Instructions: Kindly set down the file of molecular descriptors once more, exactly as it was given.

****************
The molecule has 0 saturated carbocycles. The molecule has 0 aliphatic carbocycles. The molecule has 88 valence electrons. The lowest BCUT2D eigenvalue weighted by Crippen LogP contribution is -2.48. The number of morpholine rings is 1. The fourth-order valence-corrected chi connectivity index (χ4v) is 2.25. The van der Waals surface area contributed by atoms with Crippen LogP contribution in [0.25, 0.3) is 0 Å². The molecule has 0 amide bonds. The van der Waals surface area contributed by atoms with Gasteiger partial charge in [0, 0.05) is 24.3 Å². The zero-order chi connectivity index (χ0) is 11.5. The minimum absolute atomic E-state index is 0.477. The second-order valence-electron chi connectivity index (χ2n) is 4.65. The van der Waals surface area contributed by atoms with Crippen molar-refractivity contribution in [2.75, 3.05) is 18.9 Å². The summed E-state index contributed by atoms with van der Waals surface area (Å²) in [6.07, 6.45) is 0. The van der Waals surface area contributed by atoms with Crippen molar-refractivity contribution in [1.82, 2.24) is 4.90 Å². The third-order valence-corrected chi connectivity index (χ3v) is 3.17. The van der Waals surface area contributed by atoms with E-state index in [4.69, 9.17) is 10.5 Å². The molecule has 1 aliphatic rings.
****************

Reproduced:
The molecule has 0 saturated carbocycles. The molecule has 0 aliphatic carbocycles. The molecule has 88 valence electrons. The lowest BCUT2D eigenvalue weighted by Crippen LogP contribution is -2.48. The number of morpholine rings is 1. The fourth-order valence-corrected chi connectivity index (χ4v) is 2.25. The van der Waals surface area contributed by atoms with Crippen LogP contribution in [0.25, 0.3) is 0 Å². The molecule has 0 amide bonds. The van der Waals surface area contributed by atoms with Gasteiger partial charge in [0, 0.05) is 24.3 Å². The zero-order chi connectivity index (χ0) is 11.5. The minimum absolute atomic E-state index is 0.477. The second-order valence-electron chi connectivity index (χ2n) is 4.65. The van der Waals surface area contributed by atoms with Crippen molar-refractivity contribution in [2.75, 3.05) is 18.9 Å². The summed E-state index contributed by atoms with van der Waals surface area (Å²) in [6.07, 6.45) is 0. The van der Waals surface area contributed by atoms with Crippen molar-refractivity contribution in [1.82, 2.24) is 4.90 Å². The third-order valence-corrected chi connectivity index (χ3v) is 3.17. The van der Waals surface area contributed by atoms with E-state index in [4.69, 9.17) is 10.5 Å². The molecule has 1 aliphatic rings.